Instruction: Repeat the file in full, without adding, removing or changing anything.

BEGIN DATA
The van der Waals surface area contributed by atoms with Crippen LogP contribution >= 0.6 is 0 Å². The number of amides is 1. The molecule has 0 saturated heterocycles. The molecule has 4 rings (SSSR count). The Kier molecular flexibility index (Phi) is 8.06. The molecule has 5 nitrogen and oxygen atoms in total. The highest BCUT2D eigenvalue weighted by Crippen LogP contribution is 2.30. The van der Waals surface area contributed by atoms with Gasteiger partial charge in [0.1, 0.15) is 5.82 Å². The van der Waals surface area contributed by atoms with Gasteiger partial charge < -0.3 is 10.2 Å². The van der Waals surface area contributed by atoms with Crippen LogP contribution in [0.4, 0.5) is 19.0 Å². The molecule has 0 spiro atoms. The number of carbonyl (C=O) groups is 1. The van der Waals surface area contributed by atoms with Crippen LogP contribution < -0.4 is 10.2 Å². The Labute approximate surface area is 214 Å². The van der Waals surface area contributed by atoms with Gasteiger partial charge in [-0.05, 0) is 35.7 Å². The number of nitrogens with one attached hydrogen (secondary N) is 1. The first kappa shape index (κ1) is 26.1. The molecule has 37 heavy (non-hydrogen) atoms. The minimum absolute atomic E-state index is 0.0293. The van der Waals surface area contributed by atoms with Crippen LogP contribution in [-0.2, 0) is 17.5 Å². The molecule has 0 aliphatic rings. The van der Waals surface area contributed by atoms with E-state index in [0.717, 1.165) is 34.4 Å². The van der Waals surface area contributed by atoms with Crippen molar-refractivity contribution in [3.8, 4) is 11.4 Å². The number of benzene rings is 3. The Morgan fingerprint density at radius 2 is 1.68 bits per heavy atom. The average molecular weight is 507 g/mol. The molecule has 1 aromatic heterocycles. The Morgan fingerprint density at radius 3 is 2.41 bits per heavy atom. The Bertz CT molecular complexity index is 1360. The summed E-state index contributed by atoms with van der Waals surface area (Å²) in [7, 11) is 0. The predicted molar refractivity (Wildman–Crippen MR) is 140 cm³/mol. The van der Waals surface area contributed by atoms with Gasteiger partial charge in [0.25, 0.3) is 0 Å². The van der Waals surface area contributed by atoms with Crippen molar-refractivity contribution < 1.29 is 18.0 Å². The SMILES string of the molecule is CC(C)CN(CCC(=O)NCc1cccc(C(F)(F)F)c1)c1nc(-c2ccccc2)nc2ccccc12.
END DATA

The van der Waals surface area contributed by atoms with Crippen LogP contribution >= 0.6 is 0 Å². The number of amides is 1. The molecule has 0 saturated heterocycles. The molecule has 4 rings (SSSR count). The Kier molecular flexibility index (Phi) is 8.06. The molecule has 5 nitrogen and oxygen atoms in total. The highest BCUT2D eigenvalue weighted by Crippen LogP contribution is 2.30. The van der Waals surface area contributed by atoms with Gasteiger partial charge in [0.1, 0.15) is 5.82 Å². The van der Waals surface area contributed by atoms with Gasteiger partial charge < -0.3 is 10.2 Å². The van der Waals surface area contributed by atoms with Crippen LogP contribution in [0.4, 0.5) is 19.0 Å². The molecule has 0 spiro atoms. The number of carbonyl (C=O) groups is 1. The van der Waals surface area contributed by atoms with Crippen LogP contribution < -0.4 is 10.2 Å². The Labute approximate surface area is 214 Å². The van der Waals surface area contributed by atoms with Gasteiger partial charge in [-0.05, 0) is 35.7 Å². The number of nitrogens with one attached hydrogen (secondary N) is 1. The first kappa shape index (κ1) is 26.1. The molecule has 37 heavy (non-hydrogen) atoms. The minimum absolute atomic E-state index is 0.0293. The van der Waals surface area contributed by atoms with Crippen LogP contribution in [-0.2, 0) is 17.5 Å². The molecule has 0 aliphatic rings. The van der Waals surface area contributed by atoms with E-state index in [0.717, 1.165) is 34.4 Å². The van der Waals surface area contributed by atoms with Crippen molar-refractivity contribution in [3.8, 4) is 11.4 Å². The number of benzene rings is 3. The Morgan fingerprint density at radius 2 is 1.68 bits per heavy atom. The average molecular weight is 507 g/mol. The molecule has 1 aromatic heterocycles. The Morgan fingerprint density at radius 3 is 2.41 bits per heavy atom. The Bertz CT molecular complexity index is 1360. The summed E-state index contributed by atoms with van der Waals surface area (Å²) in [7, 11) is 0. The predicted molar refractivity (Wildman–Crippen MR) is 140 cm³/mol. The van der Waals surface area contributed by atoms with Gasteiger partial charge in [0.25, 0.3) is 0 Å². The van der Waals surface area contributed by atoms with Crippen molar-refractivity contribution < 1.29 is 18.0 Å². The SMILES string of the molecule is CC(C)CN(CCC(=O)NCc1cccc(C(F)(F)F)c1)c1nc(-c2ccccc2)nc2ccccc12.